Muslim women on social media have been discussing the challenges around eating while having their periods during the holy month of Ramadan.
Some have said they hide away from male relatives to avoid being stared at or having to lie about menstruating.
Sophia Jamil told the BBC: “Some people don’t want to admit this problem exists because they see it as a negative reflection on the Muslim religion, but there is a problem.”
During Ramadan, Muslims fast between sunrise and sunset, not consuming food or drink. However, when a woman is menstruating she cannot fast.
But despite this, some women feel they cannot be open about their periods with male members of their family.
“My mum used to tell me, if you’re on your period don’t tell the men, only the girls know,” says the 21-year-old beauty blogger.
“So whenever I was drinking water and saw my father coming I would put the glass down and walk away. I had to be like a racoon. My mum would put food in my room and tell me to eat there quietly.”
Sophia who lives in New York and is of Pakistani descent says: “When my brother caught me I literally had the bite in my mouth and he stared at me. My brothers would try to catch me eating in order to embarrass me.
“I wish I had the confidence to say that this is natural and my religion commands that I cannot fast because I am not pure enough.”
Sophia says menstruation is such a “shameful topic” that her mother never told her she would get periods when going through puberty.
“I really think menstruation should be something women own, the taboo should be gone. There should be more conversations and it’s up to our generation to make that change,” she says.
The rules of Ramadan
During Ramadan an individual is required to abstain from food, liquids and intimacy from dawn to sunset.
The intention to fast must be made every day before dawn. The intention or niyyah may be made during the night before going to sleep or it can also be made at the time of suhoor or pre-dawn meal.
Women on their period cannot fast, read the Koran or enter a mosque.
It is also acceptable not to fast during Ramadan if you are pregnant, have a physical or mental illness, are elderly, experiencing severe thirst or hunger, travelling, or your life is threatened should you not break the fast.
You may also be interested in:
- Ramadan questions Muslims always get asked
- The Muslims who fast for 22 hours a day
- Six common misconceptions about Ramadan
- Should children be allowed to fast?
President of the Muslim Student Association, Sabreen Imtair, told the BBC she wanted to help people talk about attitudes towards menstruation and tweeted to encourage a conversation online.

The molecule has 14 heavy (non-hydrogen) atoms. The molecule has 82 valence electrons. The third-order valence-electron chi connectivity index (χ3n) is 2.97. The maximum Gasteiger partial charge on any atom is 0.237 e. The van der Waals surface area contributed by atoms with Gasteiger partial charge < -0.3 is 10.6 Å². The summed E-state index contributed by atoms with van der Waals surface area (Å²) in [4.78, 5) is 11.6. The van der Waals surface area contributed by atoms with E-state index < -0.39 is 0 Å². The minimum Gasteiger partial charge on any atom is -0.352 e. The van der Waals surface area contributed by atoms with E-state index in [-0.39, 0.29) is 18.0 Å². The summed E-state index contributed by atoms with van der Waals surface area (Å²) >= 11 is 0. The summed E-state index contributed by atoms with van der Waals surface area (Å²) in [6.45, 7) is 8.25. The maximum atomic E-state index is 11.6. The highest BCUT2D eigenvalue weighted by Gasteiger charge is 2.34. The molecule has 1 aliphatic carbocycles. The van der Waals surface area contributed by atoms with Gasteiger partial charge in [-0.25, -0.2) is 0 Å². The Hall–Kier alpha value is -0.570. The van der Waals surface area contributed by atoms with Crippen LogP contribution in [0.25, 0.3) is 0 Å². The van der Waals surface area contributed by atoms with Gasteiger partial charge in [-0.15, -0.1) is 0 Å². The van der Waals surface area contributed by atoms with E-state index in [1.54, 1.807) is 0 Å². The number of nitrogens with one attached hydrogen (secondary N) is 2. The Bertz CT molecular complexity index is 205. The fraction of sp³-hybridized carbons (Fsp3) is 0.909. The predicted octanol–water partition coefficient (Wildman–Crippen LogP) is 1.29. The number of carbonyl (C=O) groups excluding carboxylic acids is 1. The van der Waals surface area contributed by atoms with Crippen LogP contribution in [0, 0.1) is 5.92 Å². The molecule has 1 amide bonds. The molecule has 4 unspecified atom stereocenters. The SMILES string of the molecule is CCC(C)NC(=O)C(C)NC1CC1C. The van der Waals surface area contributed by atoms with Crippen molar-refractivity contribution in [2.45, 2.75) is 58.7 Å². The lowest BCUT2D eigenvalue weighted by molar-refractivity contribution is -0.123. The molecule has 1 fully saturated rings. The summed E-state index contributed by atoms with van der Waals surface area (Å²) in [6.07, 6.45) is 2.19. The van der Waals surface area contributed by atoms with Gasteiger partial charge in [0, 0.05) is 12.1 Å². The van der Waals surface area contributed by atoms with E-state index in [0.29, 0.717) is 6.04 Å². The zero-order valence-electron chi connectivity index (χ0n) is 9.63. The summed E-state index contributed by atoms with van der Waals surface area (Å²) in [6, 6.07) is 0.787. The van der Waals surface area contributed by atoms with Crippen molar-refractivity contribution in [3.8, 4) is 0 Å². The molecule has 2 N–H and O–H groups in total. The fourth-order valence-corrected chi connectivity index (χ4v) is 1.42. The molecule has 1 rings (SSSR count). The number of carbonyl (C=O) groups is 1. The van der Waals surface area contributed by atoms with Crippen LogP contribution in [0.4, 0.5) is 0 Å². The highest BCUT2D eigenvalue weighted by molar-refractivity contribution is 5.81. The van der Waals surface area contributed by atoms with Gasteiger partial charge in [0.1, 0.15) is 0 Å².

Do y’all care if the male relatives in your fam know if your on ur period like brothers/fathers, etc?
— sabitch (@chubbythicc) May 29, 2018
End of Twitter post by @chubbythicc
She said: “My family is so open about these kinds of things, but some girls, especially during Ramadan, don’t even eat in front of their male relatives and feel dirty and ashamed during their periods.”
i literally have to go in my room and lock my door to eat when i’m on my period during ramadan, my mom is really strict about my dad or brothers knowing, but i find that kind of stupid because it’s not something i should have to hide
— aspen//37 DAYS (@reallymarvel) May 30, 2018
End of Twitter post by @reallymarvel
“There’s such a huge stigma,” says the 18-year-old. “Hiding your period and feeling shame perpetuates misogyny. It changes the perception of femininity.”
Sabreen’s own experience is a different one. She is able to eat and drink during the Ramadan fast when her family is present: “I went to buy a smoothie. My brother was fasting and asked me why I was ordering. When I told him I was on my period he was fine with it, very accepting.”
No, not at all. My husband @ikeybe brings me what he like to call a “period gift bag”. It is full of all my favorite snacks. 😂
— 👑 (@iAlisaJ) May 30, 2018
End of Twitter post by @iAlisaJ
However, Sabreen recognises the need to talk more openly about menstruation: “My mum has taught me how to use tampons and dealing with the blood, but not really about how to tell people about it,” she says.
“I didn’t really talk about it with people until recently. It’s such a taboo subject but we all have our periods, it’s OK, we should normalise it.”
By Kris Bramwell, BBC UGC and Social News